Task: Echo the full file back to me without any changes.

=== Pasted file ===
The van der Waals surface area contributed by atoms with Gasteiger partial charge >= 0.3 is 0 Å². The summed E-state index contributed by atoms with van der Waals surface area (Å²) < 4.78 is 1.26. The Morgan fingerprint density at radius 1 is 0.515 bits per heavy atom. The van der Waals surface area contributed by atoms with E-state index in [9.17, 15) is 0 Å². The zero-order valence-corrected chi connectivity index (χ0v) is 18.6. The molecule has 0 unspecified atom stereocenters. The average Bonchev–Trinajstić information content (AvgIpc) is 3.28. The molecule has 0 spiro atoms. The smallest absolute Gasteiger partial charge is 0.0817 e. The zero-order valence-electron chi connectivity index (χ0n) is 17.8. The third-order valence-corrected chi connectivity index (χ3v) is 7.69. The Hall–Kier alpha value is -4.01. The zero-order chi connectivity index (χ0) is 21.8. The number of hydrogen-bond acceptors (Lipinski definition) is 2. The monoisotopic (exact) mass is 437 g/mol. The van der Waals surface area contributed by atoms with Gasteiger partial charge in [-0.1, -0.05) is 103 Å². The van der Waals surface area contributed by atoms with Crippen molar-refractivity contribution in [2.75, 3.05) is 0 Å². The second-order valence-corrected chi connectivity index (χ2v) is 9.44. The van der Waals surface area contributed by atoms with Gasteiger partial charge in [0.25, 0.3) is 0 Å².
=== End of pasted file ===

The van der Waals surface area contributed by atoms with Gasteiger partial charge >= 0.3 is 0 Å². The summed E-state index contributed by atoms with van der Waals surface area (Å²) < 4.78 is 1.26. The Morgan fingerprint density at radius 1 is 0.515 bits per heavy atom. The van der Waals surface area contributed by atoms with E-state index in [9.17, 15) is 0 Å². The zero-order valence-corrected chi connectivity index (χ0v) is 18.6. The molecule has 0 unspecified atom stereocenters. The average Bonchev–Trinajstić information content (AvgIpc) is 3.28. The molecule has 0 spiro atoms. The smallest absolute Gasteiger partial charge is 0.0817 e. The zero-order valence-electron chi connectivity index (χ0n) is 17.8. The third-order valence-corrected chi connectivity index (χ3v) is 7.69. The Hall–Kier alpha value is -4.01. The zero-order chi connectivity index (χ0) is 21.8. The number of hydrogen-bond acceptors (Lipinski definition) is 2. The monoisotopic (exact) mass is 437 g/mol. The van der Waals surface area contributed by atoms with Gasteiger partial charge in [-0.1, -0.05) is 103 Å². The van der Waals surface area contributed by atoms with Crippen molar-refractivity contribution in [2.75, 3.05) is 0 Å². The second-order valence-corrected chi connectivity index (χ2v) is 9.44. The van der Waals surface area contributed by atoms with Gasteiger partial charge in [0.25, 0.3) is 0 Å².